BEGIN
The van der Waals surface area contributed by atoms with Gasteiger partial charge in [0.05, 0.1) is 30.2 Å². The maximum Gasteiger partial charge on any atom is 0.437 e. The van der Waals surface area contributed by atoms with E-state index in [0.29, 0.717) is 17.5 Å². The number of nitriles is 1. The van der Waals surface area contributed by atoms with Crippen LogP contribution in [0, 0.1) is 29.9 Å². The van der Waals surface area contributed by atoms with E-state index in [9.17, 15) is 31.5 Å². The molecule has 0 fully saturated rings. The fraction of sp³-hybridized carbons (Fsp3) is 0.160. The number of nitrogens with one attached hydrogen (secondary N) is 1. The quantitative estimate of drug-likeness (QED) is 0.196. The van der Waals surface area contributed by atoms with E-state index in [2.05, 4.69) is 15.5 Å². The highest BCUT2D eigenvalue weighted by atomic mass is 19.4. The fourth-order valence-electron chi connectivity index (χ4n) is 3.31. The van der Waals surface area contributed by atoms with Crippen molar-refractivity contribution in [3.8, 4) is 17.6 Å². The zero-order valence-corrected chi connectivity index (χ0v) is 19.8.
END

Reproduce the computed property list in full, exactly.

The van der Waals surface area contributed by atoms with Gasteiger partial charge in [0.05, 0.1) is 30.2 Å². The maximum Gasteiger partial charge on any atom is 0.437 e. The van der Waals surface area contributed by atoms with E-state index in [0.29, 0.717) is 17.5 Å². The number of nitriles is 1. The van der Waals surface area contributed by atoms with Crippen LogP contribution in [0, 0.1) is 29.9 Å². The van der Waals surface area contributed by atoms with E-state index in [9.17, 15) is 31.5 Å². The molecule has 0 fully saturated rings. The fraction of sp³-hybridized carbons (Fsp3) is 0.160. The number of nitrogens with one attached hydrogen (secondary N) is 1. The quantitative estimate of drug-likeness (QED) is 0.196. The van der Waals surface area contributed by atoms with E-state index in [2.05, 4.69) is 15.5 Å². The highest BCUT2D eigenvalue weighted by atomic mass is 19.4. The fourth-order valence-electron chi connectivity index (χ4n) is 3.31. The van der Waals surface area contributed by atoms with Crippen molar-refractivity contribution in [3.8, 4) is 17.6 Å². The zero-order valence-corrected chi connectivity index (χ0v) is 19.8.